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Oah I know how effective it is, my house is cooled by a swamp cooler and I can drive it 20 degrees below ambient in the summer.. Swamp Cooler is sort of a misnomer as nobody in a swamp uses them, there for us desert rats to feel like were in a swamp :)

I need a little help though when it gets into tripple digits come July, inside the house will be riding in the 80's, and the swamp cooler will naturally raise the humidity so I expect to loose effectiveness with the aquarium cooler but I can drive the temps low at night and try to hold onto that throughout the day.. I dont want to get any higher than mid 70's for very long with this tank and its inhabitants.. the'd prefer it to stay at ~68 degrees.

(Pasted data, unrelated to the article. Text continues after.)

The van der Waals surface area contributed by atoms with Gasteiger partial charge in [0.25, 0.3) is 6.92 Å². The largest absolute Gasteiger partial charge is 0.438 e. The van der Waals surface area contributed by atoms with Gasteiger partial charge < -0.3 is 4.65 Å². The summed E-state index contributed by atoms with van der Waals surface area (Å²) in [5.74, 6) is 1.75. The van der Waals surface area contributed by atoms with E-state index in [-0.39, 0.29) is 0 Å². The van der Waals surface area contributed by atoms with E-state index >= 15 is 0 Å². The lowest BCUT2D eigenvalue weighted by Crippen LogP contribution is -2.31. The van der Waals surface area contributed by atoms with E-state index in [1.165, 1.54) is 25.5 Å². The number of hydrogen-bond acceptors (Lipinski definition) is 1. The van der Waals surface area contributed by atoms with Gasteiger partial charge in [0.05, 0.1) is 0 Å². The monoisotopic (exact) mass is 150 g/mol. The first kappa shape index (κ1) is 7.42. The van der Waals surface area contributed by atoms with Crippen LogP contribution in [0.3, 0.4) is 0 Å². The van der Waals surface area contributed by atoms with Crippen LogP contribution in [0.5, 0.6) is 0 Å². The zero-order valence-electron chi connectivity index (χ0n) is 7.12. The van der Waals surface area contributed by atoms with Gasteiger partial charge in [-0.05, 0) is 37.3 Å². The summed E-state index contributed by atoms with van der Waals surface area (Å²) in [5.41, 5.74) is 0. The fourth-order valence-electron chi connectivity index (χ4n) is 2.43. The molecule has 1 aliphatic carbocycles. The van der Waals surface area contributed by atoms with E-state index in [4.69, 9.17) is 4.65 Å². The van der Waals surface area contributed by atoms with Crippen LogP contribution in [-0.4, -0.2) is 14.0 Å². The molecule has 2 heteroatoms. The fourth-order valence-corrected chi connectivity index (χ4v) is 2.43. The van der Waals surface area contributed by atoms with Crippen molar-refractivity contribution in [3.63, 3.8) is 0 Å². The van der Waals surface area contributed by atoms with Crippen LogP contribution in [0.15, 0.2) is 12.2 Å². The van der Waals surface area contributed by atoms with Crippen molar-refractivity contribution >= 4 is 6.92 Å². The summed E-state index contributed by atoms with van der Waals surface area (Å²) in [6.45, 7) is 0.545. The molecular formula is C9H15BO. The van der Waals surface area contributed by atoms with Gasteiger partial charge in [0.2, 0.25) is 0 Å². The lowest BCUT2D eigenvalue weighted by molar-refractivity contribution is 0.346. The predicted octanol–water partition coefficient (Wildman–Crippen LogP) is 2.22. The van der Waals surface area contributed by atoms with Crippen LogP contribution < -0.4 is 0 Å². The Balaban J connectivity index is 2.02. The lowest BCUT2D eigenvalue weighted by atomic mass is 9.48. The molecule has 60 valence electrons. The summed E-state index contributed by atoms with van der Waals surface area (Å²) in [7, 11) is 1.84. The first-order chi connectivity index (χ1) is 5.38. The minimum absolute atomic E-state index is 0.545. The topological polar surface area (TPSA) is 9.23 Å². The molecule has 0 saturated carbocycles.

I know gas saturation level gets higher the lower the temperature of the solution, so I wonder if keeping the temps low will make more co2 available for the plants? Seems like once you hit 80 degrees the oxygen levels plummet.. how does that hold for co2?
A gas is a gas. I would imagine what holds true for O2 holds for CO2.

You don't have AC? That would kill me living with a house in the high 80s. I can't sleep now I can't imagine trying to sleep in a hot, humid house.
 

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Discussion Starter · #6 ·
yeah no AC, here in the desert its never been tripple digits at night, or humid.. so when you go to sleep the house is at a nice 65 degrees.. look at my graph again, we got down to ~20% humidity at high noon... you dehydrate just being here, no need to do anything.